Chicago weather is synonymous with summer thunderstorms and heavy winter snowfalls. The city is home to 2 major (and very busy) airports, so when the weather takes a turn for the worse, flight delays mount; with prolonged weather challenges, the chances of a flight cancellation rise. The worst days are when the effect spreads across the country. Been there, done that.
Weather, smeather! What's the big deal?
Commercial jets are most vulnerable to the effects of severe weather when flown low and slow, which corresponds to every takeoff and landing. Most people don't know that ice accumulation on a wing can cause a plane to stall and crash at normal takeoff speeds, or that the effects of the winds from a thunderstorm can cause a large jet to fall from sky while attempting to landing.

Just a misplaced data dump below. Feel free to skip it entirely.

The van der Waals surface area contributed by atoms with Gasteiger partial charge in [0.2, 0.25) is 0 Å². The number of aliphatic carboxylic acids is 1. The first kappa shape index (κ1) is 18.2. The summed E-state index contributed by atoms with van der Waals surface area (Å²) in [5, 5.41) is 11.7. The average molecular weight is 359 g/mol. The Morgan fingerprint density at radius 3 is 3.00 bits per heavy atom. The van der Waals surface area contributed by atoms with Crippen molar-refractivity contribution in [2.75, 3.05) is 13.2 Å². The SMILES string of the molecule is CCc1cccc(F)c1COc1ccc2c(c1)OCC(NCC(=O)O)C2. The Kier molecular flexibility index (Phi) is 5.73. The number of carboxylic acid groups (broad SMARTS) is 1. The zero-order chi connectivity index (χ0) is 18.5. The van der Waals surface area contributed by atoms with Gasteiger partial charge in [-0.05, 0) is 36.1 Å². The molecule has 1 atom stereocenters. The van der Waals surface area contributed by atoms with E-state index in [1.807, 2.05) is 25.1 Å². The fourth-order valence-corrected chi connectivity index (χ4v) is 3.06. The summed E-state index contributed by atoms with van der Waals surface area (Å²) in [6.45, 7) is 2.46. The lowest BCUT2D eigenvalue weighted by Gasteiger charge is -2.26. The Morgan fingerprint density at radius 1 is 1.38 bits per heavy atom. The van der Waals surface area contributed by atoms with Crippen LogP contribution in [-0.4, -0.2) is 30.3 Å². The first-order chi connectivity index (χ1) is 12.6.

Ground-based weather effects like rain, snow and wind are familiar, but all bets are off once you take to the air. Yes, it's probable that you could successfully drive a car through torrential rains, heavy snows, or gale-force winds using extreme caution. But a pilot attempting to fly an airplane through the same weather would be lucky to survive. Why?
Gravity keeps a car firmly attached to the ground, but an airborne plane is constantly fighting gravity's pull. With one poorly timed gust of wind, burst of rain, or patch of icy atmosphere, a plane can instantly lose the ability to fly (called a stall) and gravity wins. Yes, in most cases stall recovery is possible, but sufficient speed and altitude are required, both which are lacking when a plane flies low and slow.
So when I'm traveling for work or pleasure, I always remind myself that weather delays are implemented for safety reasons. Instead, I read a book or walk around the terminal. Yes, I will arrive late, but in this case it is better to be late than to risk never arriving at all.